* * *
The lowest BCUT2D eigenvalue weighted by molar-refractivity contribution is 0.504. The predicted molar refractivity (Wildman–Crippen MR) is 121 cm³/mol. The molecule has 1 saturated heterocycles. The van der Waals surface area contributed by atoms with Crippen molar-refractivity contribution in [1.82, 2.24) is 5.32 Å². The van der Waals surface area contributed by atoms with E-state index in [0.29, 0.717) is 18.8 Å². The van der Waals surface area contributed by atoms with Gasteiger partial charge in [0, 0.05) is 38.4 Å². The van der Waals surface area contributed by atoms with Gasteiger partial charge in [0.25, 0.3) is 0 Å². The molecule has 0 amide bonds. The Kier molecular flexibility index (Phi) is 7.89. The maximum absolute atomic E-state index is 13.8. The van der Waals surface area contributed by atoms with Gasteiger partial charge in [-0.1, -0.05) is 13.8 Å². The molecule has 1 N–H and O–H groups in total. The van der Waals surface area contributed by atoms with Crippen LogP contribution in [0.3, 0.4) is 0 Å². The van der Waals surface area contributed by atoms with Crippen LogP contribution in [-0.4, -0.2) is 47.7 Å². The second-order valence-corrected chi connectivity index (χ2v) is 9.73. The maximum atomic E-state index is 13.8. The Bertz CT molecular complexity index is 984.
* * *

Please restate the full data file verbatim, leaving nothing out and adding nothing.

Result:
The lowest BCUT2D eigenvalue weighted by molar-refractivity contribution is 0.504. The predicted molar refractivity (Wildman–Crippen MR) is 121 cm³/mol. The molecule has 1 saturated heterocycles. The van der Waals surface area contributed by atoms with Crippen molar-refractivity contribution in [1.82, 2.24) is 5.32 Å². The van der Waals surface area contributed by atoms with E-state index in [0.29, 0.717) is 18.8 Å². The van der Waals surface area contributed by atoms with Gasteiger partial charge in [0, 0.05) is 38.4 Å². The van der Waals surface area contributed by atoms with Gasteiger partial charge in [0.25, 0.3) is 0 Å². The molecule has 0 amide bonds. The Kier molecular flexibility index (Phi) is 7.89. The maximum absolute atomic E-state index is 13.8. The van der Waals surface area contributed by atoms with Gasteiger partial charge in [-0.1, -0.05) is 13.8 Å². The molecule has 1 N–H and O–H groups in total. The van der Waals surface area contributed by atoms with Crippen LogP contribution in [0.3, 0.4) is 0 Å². The van der Waals surface area contributed by atoms with Crippen LogP contribution in [-0.4, -0.2) is 47.7 Å². The second-order valence-corrected chi connectivity index (χ2v) is 9.73. The maximum atomic E-state index is 13.8. The Bertz CT molecular complexity index is 984.